A small group of protesters calling themselves “OccupyGoogle,” were arrested for trespassing on Google’s private property on the night of June 24. The pro-net neutrality activists had set up outside Google’s Mountain View HQ in California.
One protester taking a video of the incident claimed “about 50 police officers” had arrived on scene to arrest only about a dozen protesters. It was not clear how many officers were present from the video, but they did appear to outnumber the protesters. The cameraman was also arrested for trespassing.
Net neutrality is the principle that Internet Service Providers (ISPs) should treat all data on the Internet equally.
A U.S. Court of Appeals ruling in January overturned FCC’s Open Internet Order, which ensured an “open and free” Internet that disallowed ISPs to discriminate data. This ruling gave ISPs like Verizon, Comcast and AT&T the power to slow down or block Internet traffic.
According to OccupyGoogle, without net neutrality, ISPs can “charge different rates based on content, or censoring webpages altogether, effectively ending free speech on the Internet.”
In May, the FCC voted to accept the “Protecting and Promoting the Open Internet” provision, which was meant to protect net neutrality, but it ended up leaving open the possibility of a multiple tiered Internet. It ensured a minimum level of service to prevent debilitating “slow lanes” for non-paid service, but it did not prohibit Internet “fast lanes,” that prioritizes service by how much the user pays.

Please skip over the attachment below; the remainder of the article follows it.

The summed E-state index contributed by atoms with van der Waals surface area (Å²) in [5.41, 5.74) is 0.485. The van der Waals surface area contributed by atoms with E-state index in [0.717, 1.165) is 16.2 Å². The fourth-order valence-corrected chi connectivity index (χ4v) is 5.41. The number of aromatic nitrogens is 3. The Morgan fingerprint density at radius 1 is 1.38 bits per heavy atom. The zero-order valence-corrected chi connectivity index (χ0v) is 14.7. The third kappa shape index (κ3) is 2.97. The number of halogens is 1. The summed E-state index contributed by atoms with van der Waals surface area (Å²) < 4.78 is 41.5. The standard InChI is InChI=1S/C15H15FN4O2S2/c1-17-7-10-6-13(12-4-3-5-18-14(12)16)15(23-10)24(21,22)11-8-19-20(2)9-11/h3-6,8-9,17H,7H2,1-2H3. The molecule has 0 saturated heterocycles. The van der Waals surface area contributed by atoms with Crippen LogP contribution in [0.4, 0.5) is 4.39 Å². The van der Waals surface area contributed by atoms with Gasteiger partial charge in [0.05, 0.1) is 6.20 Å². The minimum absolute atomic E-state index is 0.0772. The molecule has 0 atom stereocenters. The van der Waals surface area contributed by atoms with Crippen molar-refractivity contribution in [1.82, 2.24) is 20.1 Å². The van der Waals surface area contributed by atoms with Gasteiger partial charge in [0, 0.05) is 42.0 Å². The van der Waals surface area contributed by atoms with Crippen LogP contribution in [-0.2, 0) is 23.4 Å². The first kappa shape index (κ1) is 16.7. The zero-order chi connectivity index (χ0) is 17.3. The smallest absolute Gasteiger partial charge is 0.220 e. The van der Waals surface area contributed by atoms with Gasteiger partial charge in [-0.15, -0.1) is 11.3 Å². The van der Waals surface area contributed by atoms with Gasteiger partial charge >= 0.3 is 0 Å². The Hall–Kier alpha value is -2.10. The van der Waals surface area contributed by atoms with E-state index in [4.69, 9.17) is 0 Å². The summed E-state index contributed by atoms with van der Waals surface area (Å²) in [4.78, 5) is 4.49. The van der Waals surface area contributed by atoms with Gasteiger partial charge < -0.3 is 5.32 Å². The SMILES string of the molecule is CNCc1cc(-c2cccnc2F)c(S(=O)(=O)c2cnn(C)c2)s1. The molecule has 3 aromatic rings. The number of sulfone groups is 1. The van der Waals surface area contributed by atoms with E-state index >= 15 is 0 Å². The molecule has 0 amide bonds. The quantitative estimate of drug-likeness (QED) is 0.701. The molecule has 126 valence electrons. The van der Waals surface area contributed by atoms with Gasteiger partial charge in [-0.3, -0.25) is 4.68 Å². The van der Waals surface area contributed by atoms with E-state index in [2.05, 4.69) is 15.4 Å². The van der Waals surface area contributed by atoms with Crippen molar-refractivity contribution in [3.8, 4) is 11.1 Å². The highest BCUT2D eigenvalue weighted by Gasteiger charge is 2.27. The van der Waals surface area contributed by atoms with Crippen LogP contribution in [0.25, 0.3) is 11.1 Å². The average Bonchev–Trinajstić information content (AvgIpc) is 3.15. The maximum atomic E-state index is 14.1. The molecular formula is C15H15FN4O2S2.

A multi-speed Internet with fast lanes for company giants with the most money puts startup companies and innovators at a disadvantage.
If the Internet is no longer a level playing field, established companies would continue to thrive, and new ones would struggle to rise, which means the Internet would no longer be the platform for innovation and free speech it has been to date.
“Though Google and other major companies such as Netflix, Amazon and Microsoft have come out in support of preserving a free and open web, we believe much more can be done,” OccupyGoogle said on their website.
OccupyGoogle is not protesting against Google, but rather trying to persuade Google into taking action.
“Google, with its immense power, has a social responsibility to uphold the values of the Internet. We encourage Google to engage in a serious, honest dialogue on the issue of net neutrality and to stand with us in support of an Internet that is free from censorship, discrimination, and access fees.”
The public comment period ends July 15, so OccupyGoogle proposes a global day of action on July 10 to pressure FCC into protecting net neutrality. In 2012, Google’s petition raised anti-SOPA/PIPA awareness to prevent those bills from passing. OccupyGoogle suggests Google take similar action by blacking out their website for one day, and providing links to information about the current provision, petitions against it and FCC’s comment page.